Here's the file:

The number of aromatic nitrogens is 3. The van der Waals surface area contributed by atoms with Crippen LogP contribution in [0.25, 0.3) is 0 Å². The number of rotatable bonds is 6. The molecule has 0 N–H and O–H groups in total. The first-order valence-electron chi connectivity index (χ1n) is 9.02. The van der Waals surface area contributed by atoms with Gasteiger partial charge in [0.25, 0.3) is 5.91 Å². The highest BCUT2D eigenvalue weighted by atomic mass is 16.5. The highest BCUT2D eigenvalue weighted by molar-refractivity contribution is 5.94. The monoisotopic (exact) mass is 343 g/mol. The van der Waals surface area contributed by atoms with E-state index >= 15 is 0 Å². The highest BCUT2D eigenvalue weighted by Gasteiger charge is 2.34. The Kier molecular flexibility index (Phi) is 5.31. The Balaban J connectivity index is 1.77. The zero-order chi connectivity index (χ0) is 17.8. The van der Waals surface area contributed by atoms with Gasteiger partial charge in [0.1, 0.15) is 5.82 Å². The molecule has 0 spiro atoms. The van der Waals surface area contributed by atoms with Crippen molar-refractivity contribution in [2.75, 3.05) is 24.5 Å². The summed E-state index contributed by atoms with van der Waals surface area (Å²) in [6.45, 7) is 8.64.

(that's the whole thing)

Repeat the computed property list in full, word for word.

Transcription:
The number of aromatic nitrogens is 3. The van der Waals surface area contributed by atoms with Crippen LogP contribution in [0.25, 0.3) is 0 Å². The number of rotatable bonds is 6. The molecule has 0 N–H and O–H groups in total. The first-order valence-electron chi connectivity index (χ1n) is 9.02. The van der Waals surface area contributed by atoms with Gasteiger partial charge in [0.25, 0.3) is 5.91 Å². The highest BCUT2D eigenvalue weighted by atomic mass is 16.5. The highest BCUT2D eigenvalue weighted by molar-refractivity contribution is 5.94. The monoisotopic (exact) mass is 343 g/mol. The van der Waals surface area contributed by atoms with E-state index >= 15 is 0 Å². The highest BCUT2D eigenvalue weighted by Gasteiger charge is 2.34. The Kier molecular flexibility index (Phi) is 5.31. The Balaban J connectivity index is 1.77. The zero-order chi connectivity index (χ0) is 17.8. The van der Waals surface area contributed by atoms with Gasteiger partial charge in [0.1, 0.15) is 5.82 Å². The molecule has 0 spiro atoms. The van der Waals surface area contributed by atoms with Crippen molar-refractivity contribution in [2.75, 3.05) is 24.5 Å². The summed E-state index contributed by atoms with van der Waals surface area (Å²) in [6.45, 7) is 8.64.